London Underground 1992 Stock
|This article needs additional citations for verification. (December 2008)|
A train of 1992 stock leaving Theydon Bois station on the Central line
|In service||1993 - present|
Waterloo & City
|Length per car||16.25 m (53 ft 4 in)|
|Width||2.62 m (8 ft 7 in)|
|Height||2.87 m (9 ft 5 in)|
|Maximum speed||100 km/h (62 mph)|
|Weight||20.5–22.5 tonnes (20.2–22.1 long tons) (per car)|
|Stock type||Deep-level tube|
|London Transport portal|
The 1992 Stock was built by BREL (later Adtranz and now Bombardier Transportation) for the Central line as the result of the extensive testing of the three 1986 tube stock prototype trains. Even so, the introduction of this stock was far from trouble-free and there were many technical teething problems.
Eighty-five trains were ordered from BREL, each formed of four two-car units (two units have driving cabs, the others are fitted with shunting controls). Upon entering service in April 1993, the new units gradually replaced the previous 1962 tube stock, which was finally withdrawn two years later. The trains were manufactured at the former BREL Carriage Works in Derby (Now the Bombardier Derby Carriage and Wagon Works also in Derby which occupies the same site).
The propulsion for the trains was manufactured by a consortium of ABB and Brush Traction, and was one of the first examples of microprocessor controlled traction featuring a fibre-optic network to connect the different control units. The DC traction motors have separately-excited fields and are controlled via GTO (Gate turn-off) thyristors.
A fault in a train of this type led to the Chancery Lane derailment on 25 January 2003. The whole fleet had to be taken out of service for several months, causing the complete withdrawal of services on the Central and Waterloo & City lines, to permit faulty bolts to be replaced.
The 1992 stock's design is reminiscent of the 1986 prototypes. The new 2009 stock trains, built by Bombardier Transport for the Victoria Line, are more like the 1992 stock in shape and design than the 1995-6 stock.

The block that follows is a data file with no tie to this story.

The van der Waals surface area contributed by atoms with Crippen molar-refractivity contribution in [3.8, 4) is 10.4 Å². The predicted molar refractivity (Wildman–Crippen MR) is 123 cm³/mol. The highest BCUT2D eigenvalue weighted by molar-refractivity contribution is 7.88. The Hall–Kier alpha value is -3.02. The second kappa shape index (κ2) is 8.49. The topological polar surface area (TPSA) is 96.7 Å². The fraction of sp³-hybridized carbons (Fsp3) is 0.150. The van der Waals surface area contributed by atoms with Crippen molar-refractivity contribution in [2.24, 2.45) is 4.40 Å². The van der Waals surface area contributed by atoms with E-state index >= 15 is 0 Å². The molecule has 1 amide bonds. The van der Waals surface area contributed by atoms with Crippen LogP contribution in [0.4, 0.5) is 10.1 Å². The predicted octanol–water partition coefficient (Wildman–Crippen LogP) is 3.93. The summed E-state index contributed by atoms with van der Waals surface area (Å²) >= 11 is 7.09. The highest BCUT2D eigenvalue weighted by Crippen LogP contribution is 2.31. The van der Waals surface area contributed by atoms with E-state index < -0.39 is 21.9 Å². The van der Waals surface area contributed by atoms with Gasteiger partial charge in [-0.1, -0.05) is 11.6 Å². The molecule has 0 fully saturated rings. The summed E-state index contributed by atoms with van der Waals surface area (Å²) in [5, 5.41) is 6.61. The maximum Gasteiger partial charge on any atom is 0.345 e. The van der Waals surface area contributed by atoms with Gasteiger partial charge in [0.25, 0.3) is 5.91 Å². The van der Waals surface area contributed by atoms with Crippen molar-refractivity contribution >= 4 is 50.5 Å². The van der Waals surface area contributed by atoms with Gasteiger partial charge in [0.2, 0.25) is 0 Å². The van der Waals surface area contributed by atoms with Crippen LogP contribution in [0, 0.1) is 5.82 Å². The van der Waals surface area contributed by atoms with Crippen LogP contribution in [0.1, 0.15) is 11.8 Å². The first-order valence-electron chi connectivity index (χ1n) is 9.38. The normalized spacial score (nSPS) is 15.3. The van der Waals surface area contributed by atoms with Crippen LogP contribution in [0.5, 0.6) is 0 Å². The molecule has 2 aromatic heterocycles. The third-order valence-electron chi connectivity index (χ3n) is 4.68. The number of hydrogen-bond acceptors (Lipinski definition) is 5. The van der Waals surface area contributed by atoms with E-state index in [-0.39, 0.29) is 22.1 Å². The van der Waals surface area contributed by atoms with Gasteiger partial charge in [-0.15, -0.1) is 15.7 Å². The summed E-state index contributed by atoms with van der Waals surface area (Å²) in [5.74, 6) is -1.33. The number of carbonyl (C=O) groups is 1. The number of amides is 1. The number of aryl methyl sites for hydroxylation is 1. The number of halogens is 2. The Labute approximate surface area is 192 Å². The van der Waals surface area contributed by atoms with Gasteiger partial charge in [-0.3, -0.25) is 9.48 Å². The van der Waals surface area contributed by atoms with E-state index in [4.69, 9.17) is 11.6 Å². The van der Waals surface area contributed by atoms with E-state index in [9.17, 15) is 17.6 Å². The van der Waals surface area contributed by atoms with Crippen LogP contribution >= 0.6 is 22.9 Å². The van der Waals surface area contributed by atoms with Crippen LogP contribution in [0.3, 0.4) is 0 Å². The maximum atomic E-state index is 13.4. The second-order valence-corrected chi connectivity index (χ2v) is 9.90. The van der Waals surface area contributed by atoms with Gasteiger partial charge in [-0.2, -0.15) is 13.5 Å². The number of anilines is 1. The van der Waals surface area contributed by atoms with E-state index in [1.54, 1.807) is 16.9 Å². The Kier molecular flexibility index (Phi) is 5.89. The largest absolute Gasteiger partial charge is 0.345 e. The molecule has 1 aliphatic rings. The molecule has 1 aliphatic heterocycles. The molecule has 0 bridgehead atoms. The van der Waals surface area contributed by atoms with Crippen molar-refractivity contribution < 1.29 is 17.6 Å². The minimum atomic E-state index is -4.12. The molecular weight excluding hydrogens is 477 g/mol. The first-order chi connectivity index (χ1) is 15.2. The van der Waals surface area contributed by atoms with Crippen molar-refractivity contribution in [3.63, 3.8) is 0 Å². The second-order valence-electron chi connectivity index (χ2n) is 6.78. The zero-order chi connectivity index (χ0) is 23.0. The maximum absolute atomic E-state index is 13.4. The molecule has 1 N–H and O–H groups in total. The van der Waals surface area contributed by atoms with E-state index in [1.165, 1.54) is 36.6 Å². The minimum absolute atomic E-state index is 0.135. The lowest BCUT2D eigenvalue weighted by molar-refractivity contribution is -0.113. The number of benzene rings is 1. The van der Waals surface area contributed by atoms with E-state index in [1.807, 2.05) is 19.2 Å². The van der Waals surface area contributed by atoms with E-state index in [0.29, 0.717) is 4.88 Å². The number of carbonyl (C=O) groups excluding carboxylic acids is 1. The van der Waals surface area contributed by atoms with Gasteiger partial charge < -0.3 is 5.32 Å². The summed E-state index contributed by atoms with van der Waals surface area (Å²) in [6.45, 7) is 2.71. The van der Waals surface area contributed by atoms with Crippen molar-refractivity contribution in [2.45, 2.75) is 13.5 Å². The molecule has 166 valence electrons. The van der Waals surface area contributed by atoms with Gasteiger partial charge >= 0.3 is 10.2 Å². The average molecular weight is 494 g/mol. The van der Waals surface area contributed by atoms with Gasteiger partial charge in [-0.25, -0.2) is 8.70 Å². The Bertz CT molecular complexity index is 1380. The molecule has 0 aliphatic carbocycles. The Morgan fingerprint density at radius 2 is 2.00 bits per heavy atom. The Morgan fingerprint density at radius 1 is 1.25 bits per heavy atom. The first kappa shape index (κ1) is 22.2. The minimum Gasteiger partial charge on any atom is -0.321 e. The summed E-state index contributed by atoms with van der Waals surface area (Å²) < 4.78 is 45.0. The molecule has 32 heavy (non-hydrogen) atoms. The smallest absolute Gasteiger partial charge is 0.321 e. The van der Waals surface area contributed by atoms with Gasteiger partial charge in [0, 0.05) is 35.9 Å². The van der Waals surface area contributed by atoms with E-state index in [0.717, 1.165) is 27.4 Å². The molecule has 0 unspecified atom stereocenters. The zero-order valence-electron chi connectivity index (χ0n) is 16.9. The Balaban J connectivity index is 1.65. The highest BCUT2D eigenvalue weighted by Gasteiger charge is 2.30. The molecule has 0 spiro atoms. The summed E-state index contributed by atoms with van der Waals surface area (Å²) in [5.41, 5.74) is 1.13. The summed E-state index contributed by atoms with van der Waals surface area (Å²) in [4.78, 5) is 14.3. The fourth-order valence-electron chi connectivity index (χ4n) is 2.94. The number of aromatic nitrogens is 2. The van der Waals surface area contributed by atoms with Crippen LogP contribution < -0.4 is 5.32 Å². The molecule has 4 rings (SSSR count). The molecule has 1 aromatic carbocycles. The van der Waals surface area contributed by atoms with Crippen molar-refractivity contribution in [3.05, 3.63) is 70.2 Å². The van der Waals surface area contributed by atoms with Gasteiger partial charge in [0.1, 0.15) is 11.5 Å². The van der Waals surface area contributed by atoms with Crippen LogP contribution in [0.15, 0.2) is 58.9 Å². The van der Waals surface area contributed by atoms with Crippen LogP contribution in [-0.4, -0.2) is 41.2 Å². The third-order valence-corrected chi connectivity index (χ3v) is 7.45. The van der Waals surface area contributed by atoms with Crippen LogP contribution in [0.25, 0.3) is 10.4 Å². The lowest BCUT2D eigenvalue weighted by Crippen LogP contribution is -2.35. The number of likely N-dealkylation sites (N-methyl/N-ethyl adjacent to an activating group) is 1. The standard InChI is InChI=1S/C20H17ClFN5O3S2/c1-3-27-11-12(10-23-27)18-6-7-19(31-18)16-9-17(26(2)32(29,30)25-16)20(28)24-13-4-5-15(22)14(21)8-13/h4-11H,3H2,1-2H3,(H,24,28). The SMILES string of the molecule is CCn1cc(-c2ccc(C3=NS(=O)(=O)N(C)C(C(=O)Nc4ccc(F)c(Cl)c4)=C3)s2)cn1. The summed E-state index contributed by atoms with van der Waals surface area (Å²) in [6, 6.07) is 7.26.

Due to ongoing problems regarding excessive carbon brush wear, the replacement of the DC motors was considered, but decided against. However the 1992 stock may still receive AC motors in the future.
Waterloo & City line
After the initial construction run, an additional ten two-car units were built for British Rail for the Waterloo & City Line, which until 1994 was part of the national railway network, and became their Class 482. When this line passed to London Underground at the start of the process to privatise British Rail on 1 April 1994, these units also passed to London Underground. The vehicles are essentially identical to those used on the Central line; the main difference being that trip-cocks are used for protection instead of ATO/ATP.
Transport for London and Metronet closed the Waterloo & City line for five months from April to September 2006 to allow major upgrade work on the tunnels and rolling stock. The line's limited access meant that this was first time that the units had been brought above ground since their introduction 12 years earlier. The refurbishment of the trains saw them painted in the London Underground white, red and blue livery having operated in Network SouthEast colours since the stock's introduction.
The 1992 stock is one of the few stock types on the London underground to feature both ATO (Automatic Train Operation) and ATP (Automatic Train Protection) which effectively allow the trains to drive themselves. The ATO is responsible for operating the train whilst the ATP detects electronic codes in the track and feeds them to the cab displaying the target speed limits. This functionality is configured via a master switch in the driver's cab which can be set to one of three positions: Automatic, Coded Manual & Restricted Manual.
In Automatic Mode the ATO and ATP are both fully operational. The driver is only required to open and close the doors and press both "Start" buttons when the train is ready to depart. The ATO will then control the train to the desired target speed, whilst the ATP is ready to apply the emergency brakes if the Maximum Safe Speed is exceeded.